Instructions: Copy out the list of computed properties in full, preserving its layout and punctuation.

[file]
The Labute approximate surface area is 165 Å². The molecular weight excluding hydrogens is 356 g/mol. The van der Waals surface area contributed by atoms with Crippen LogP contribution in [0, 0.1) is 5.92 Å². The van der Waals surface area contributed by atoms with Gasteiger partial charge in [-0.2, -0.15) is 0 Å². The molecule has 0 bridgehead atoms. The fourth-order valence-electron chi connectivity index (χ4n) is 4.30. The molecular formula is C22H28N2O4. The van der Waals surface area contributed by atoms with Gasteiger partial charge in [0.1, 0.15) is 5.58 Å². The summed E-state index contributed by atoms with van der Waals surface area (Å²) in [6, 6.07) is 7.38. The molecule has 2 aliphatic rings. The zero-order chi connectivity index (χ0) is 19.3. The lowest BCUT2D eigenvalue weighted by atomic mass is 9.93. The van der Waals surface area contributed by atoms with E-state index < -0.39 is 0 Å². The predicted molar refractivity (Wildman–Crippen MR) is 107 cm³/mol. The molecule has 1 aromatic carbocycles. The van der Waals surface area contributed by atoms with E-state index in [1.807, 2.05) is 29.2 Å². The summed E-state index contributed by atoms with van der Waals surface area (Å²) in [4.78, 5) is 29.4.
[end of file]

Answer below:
The Labute approximate surface area is 165 Å². The molecular weight excluding hydrogens is 356 g/mol. The van der Waals surface area contributed by atoms with Crippen LogP contribution in [0, 0.1) is 5.92 Å². The van der Waals surface area contributed by atoms with Gasteiger partial charge in [-0.2, -0.15) is 0 Å². The molecule has 0 bridgehead atoms. The fourth-order valence-electron chi connectivity index (χ4n) is 4.30. The molecular formula is C22H28N2O4. The van der Waals surface area contributed by atoms with Gasteiger partial charge in [0.1, 0.15) is 5.58 Å². The summed E-state index contributed by atoms with van der Waals surface area (Å²) in [6, 6.07) is 7.38. The molecule has 2 aliphatic rings. The zero-order chi connectivity index (χ0) is 19.3. The lowest BCUT2D eigenvalue weighted by atomic mass is 9.93. The van der Waals surface area contributed by atoms with E-state index < -0.39 is 0 Å². The predicted molar refractivity (Wildman–Crippen MR) is 107 cm³/mol. The molecule has 1 aromatic carbocycles. The van der Waals surface area contributed by atoms with E-state index in [1.807, 2.05) is 29.2 Å². The summed E-state index contributed by atoms with van der Waals surface area (Å²) in [4.78, 5) is 29.4.